Friday, July 12, 2024

It is possible to be rich and not be corrupt

There are many countries across the world that have attracted the ignominy of being corruption hotspots.

By no standards is Botswana among those countries.

But we should not be complacent.

Corruption is like cancer.

Once it builds up, rooting it out is almost impossible.

There are signs that in a very big way corruption is fast getting institutionalised in Botswana.

It therefore is in every Motswana’s interest to work at ensuring that our country does not join the rogue list of corruption hotspots.

As Batswana we should do everything in our power to avoid becoming a part of those lists.

Poverty, unemployment, red-tape and economic hardships are often cited as reasons responsible for instant rises in levels of corruption.

While it may be true that corruption levels grow during difficult times such as what we are going through at the moment, it certainly cannot be justification, much less a plausible one.

The same applies to pointing at red-tape as a reason to why somebody opts for an easy but illegal route of bribing a public official to circumvent processes and procedures.

Part of our problem when it comes to corruption is a culture of denial, which feeds into complacency, to a great extent a result of statistics and indices which by their nature are flawed.

There is nothing wrong with Transparency International giving us accolades, as long as such accolades are well deserved. Unfortunately we have a growing number of our people now openly questioning if indeed we deserve the prize.
That on its own is as painful as it is instructive.

Painful because it underscores deep-seated levels of self-doubt among ourselves as possessing attributes to be the best or one among the best. Instructive because it underlines declining levels of public faith in official data and institutions that help fashion the outcomes that say we are among the best.

Our advise is that instead of swimming in the accolades, it is very important that our government facilitates introspections as a way of strengthening our institutions so that what good we are said to be can have more enduring life span that can ultimately win the confidence and indeed faith of our people.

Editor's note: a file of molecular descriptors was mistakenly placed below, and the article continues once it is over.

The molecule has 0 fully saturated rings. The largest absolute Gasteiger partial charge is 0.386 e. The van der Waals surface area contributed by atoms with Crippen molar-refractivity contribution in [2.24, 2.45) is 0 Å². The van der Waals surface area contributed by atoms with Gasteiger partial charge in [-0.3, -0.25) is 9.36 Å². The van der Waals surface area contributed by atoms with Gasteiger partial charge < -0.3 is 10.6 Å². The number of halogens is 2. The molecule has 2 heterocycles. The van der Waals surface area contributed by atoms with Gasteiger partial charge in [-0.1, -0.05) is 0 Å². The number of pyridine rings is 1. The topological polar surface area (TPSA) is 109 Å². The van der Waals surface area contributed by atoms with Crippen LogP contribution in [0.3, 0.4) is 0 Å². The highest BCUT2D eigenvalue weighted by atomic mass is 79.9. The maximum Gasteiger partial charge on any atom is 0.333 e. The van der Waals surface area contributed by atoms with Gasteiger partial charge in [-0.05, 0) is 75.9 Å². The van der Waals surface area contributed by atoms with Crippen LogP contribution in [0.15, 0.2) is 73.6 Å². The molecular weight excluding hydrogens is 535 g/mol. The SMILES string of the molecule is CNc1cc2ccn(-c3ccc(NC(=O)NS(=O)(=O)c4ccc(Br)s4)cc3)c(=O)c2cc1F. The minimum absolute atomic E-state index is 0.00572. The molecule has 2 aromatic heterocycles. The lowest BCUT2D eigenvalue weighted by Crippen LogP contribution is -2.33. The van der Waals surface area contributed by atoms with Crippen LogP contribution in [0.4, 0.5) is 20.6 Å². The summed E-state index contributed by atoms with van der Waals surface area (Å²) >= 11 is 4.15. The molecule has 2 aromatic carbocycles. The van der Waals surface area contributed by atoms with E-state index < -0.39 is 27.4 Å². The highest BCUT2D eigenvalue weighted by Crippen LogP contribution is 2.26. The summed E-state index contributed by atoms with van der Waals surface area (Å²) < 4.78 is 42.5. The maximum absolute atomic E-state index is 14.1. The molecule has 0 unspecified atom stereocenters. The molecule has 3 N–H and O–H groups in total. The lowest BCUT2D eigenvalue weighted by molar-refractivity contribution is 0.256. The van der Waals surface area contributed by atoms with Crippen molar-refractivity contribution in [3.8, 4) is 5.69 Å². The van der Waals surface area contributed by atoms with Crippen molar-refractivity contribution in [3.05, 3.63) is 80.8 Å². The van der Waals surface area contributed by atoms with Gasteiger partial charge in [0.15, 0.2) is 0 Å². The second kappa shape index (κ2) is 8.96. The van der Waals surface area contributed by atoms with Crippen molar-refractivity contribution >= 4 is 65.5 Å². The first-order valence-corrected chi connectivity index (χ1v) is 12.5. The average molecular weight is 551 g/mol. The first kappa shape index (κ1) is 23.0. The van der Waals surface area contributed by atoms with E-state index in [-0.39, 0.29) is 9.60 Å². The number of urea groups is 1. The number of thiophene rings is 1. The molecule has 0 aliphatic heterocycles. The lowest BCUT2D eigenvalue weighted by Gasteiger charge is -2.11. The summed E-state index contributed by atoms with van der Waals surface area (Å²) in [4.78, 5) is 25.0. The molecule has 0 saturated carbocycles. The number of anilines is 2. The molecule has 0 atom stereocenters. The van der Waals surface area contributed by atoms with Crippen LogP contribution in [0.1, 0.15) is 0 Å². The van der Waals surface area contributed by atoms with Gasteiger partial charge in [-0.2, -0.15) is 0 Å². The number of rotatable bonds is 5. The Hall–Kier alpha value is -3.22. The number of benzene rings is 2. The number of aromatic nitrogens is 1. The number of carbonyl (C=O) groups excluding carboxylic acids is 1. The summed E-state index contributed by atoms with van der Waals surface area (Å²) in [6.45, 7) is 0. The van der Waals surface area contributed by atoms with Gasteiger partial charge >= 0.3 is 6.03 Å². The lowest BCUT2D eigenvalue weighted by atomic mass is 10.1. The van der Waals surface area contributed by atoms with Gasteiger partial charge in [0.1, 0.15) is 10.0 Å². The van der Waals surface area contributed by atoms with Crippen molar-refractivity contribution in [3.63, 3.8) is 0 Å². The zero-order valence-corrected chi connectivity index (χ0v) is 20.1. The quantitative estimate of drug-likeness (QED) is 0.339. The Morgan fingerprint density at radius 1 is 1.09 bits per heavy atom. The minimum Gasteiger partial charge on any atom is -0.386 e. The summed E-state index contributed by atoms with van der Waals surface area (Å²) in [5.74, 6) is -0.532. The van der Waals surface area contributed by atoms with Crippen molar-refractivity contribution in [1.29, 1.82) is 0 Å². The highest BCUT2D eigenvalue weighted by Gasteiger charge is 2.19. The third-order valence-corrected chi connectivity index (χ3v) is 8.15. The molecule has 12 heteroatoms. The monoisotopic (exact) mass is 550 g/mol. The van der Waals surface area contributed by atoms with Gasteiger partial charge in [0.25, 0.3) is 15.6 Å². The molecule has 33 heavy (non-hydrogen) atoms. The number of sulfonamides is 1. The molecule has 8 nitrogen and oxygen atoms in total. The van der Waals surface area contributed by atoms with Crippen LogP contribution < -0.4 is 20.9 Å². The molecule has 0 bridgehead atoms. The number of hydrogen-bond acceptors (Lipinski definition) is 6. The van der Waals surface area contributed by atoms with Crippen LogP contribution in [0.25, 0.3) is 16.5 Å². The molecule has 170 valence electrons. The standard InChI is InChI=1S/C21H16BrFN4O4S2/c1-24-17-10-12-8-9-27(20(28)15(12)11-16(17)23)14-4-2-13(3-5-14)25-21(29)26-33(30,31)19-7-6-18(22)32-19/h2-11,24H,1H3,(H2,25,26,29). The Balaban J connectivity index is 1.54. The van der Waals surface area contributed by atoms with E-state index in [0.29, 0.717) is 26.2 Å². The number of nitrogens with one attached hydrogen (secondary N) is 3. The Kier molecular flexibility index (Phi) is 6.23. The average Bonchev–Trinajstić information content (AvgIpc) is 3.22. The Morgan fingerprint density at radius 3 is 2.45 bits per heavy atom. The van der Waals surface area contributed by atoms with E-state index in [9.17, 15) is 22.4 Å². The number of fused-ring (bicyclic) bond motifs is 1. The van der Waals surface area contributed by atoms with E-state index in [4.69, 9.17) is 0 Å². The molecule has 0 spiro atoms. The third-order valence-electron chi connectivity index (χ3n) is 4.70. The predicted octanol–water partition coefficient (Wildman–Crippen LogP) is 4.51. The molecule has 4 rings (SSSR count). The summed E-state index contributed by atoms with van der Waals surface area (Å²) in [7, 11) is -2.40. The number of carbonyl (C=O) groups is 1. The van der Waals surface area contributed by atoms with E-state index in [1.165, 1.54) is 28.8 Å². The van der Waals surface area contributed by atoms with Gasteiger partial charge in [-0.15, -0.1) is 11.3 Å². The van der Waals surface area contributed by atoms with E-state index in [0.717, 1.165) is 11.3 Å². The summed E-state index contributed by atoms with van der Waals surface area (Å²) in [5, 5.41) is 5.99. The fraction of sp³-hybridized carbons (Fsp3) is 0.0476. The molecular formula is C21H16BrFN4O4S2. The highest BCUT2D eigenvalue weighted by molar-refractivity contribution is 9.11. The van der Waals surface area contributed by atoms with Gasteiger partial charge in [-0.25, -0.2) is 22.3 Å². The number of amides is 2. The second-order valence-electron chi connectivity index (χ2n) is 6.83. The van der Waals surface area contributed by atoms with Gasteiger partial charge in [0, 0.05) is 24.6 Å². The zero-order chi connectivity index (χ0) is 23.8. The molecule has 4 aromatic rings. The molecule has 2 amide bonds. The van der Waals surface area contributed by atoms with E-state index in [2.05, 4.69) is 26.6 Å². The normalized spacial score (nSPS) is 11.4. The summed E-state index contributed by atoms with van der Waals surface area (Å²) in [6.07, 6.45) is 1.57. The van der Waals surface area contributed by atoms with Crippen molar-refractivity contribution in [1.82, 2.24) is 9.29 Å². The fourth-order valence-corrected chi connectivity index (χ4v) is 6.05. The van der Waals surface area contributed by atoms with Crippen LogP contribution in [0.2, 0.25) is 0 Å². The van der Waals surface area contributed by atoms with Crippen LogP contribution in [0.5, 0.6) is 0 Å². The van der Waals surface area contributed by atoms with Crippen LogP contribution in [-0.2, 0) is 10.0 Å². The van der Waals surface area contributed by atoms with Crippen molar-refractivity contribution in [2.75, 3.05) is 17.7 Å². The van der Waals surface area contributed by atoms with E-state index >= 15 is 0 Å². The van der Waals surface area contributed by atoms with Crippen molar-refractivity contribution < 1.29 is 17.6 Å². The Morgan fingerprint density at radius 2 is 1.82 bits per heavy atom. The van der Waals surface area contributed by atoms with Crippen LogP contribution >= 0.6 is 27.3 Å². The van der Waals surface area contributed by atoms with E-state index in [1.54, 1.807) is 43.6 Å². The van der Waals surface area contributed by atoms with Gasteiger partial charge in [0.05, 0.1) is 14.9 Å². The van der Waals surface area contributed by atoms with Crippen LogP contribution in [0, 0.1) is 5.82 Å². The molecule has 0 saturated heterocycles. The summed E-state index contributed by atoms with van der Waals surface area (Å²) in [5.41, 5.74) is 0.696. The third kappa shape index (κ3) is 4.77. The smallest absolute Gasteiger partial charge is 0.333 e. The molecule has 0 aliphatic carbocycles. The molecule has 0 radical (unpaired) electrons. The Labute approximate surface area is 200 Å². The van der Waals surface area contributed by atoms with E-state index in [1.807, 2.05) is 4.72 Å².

There are many reasons why a growing number of ordinary Batswana often get surprised to learn that Botswana, their country  is the least corrupt country in Africa.

This stems mainly from growing perceptions of official corruption, especially among senior officials and wealthy business people.
When it comes to measuring corruption, perception, we all have to admit is very powerful.

This, however is not to say that every rich person is corrupt. Which is why it is also important to change our public attitude towards wealth.

Where government in Botswana is a source of income and jobs, in many, many countries across the world, it is private wealthy that provides income and jobs to multitudes.

Batswana have to learn and accept that among their own people, there are many wealthy people who have accrued their wealth without resorting to corruption. That can only be internalized through public education.

People who are involved in public education against corruption have a public and indeed moral duty to also teach the public that it is possible to be reach without being corrupt.

Such education, we contend, will go a long way in disabusing Batswana of this entrenched and self-defeating culture that drives our people to look  at wealth with suspicion or askance, so to speak.

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